Due to strict planning restrictions on the site, the vast majority of the house had to be built underground. ‘I saw the plot 13 years ago, ‘I hate stairs everywhere and corridors. It's a big, open space here’ rang the planners and asked if I could build something here,’ explains Alex, ‘but they said absolutely no way.’ The streets had originally been set out to include an empty plot in order to create a sense of openness in the heavily built-up area, a common tactic in Edwardian North Kensington. Unfortunately, in the intervening years, the plot had become a dumping ground, scattered with defunct washing machines and fridges and home to a skulk of foxes (who subsequently attacked the men Alex employed to clear the area). Two years ago the developer who owned the site was granted planning permission. But there was one slight hitch. Any house built on the sight could be no higher than 6ft. Alex leapt at the chance, bought the plot for the equivalent cost of their Victorian terrace, and set to work digging a 4m deep hole, removing 1,000 cubic metres of London clay.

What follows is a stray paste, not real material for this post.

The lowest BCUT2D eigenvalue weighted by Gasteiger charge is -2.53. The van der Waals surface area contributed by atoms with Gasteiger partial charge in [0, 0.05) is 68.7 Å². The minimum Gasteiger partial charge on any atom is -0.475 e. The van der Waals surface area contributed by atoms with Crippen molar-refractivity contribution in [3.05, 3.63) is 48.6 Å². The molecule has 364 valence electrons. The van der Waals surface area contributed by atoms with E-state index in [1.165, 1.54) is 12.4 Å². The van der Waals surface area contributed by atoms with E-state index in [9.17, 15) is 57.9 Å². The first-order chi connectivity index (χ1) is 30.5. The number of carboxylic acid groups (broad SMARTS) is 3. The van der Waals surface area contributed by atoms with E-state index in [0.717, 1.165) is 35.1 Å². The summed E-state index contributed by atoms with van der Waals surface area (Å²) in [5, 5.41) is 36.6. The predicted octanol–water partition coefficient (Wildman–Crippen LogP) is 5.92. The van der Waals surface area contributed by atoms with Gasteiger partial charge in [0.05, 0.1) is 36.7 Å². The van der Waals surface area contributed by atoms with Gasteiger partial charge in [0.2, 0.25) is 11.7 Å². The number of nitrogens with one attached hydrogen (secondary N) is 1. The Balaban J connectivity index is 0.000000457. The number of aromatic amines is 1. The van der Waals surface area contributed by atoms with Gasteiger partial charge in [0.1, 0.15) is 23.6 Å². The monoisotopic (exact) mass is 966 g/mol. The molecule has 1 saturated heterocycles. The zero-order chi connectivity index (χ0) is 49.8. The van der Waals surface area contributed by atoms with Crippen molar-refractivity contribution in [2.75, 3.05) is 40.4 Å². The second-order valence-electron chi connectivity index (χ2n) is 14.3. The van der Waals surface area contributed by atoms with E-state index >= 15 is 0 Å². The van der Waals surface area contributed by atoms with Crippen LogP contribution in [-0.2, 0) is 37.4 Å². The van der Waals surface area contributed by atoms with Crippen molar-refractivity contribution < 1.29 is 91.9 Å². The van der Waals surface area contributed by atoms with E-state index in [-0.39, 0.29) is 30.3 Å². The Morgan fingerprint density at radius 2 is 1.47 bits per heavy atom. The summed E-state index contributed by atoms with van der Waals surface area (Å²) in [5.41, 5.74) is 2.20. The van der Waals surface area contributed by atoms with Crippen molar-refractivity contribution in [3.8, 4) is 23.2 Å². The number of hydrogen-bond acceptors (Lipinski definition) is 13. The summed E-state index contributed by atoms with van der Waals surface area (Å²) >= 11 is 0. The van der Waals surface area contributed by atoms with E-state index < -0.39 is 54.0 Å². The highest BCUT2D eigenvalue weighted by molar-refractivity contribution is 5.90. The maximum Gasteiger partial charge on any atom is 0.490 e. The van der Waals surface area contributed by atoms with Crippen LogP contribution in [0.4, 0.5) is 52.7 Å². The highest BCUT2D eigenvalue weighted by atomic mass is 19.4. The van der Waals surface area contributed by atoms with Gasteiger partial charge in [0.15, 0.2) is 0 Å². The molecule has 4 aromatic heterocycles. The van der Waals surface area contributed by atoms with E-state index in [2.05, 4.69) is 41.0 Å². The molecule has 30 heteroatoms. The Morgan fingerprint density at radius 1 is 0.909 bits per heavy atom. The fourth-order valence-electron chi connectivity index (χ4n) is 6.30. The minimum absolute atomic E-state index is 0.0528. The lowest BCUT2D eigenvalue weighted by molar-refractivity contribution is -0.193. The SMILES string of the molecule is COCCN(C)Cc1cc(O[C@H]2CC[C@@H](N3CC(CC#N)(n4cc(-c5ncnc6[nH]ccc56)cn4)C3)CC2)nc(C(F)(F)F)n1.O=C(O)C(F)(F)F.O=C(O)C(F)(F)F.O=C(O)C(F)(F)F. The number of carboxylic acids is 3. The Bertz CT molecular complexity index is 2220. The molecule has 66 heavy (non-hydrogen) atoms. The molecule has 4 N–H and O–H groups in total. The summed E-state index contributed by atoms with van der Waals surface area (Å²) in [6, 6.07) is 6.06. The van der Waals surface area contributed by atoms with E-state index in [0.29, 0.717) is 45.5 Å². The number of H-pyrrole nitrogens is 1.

Alex is a self-confessed eco obsessive, who recycles pretty much everything and drives an electric car. His present crusade is to develop an environmentally friendly air-conditioning system, and he looks genuinely upset when talking about the waste problem currently plaguing the construction industry. So it seems strange that his house is made principally from concrete. ‘There really wasn’t any other solution,’ he explains apologetically. ‘We had to support the surrounding buildings and other materials just aren’t up to scratch when building this deep.’
Even so, concrete does have good insulating properties, and keeping the house snug has been one of Alex’s key strategies in creating an energy efficient home. ‘We’ve sourced our materials from all over Europe to get the most eco-friendly results, 'he says. ‘The windows, doors and roof lights for example, all come from Denmark. They have the same insulation efficiency as a brick wall, which is way beyond what is generally being done in the UK.’ The walls are laced with Kingspan thermal wool insulation, he has incorporated under-floor heating, and a sedum roof traps the heat and gives oxygen back to the environment.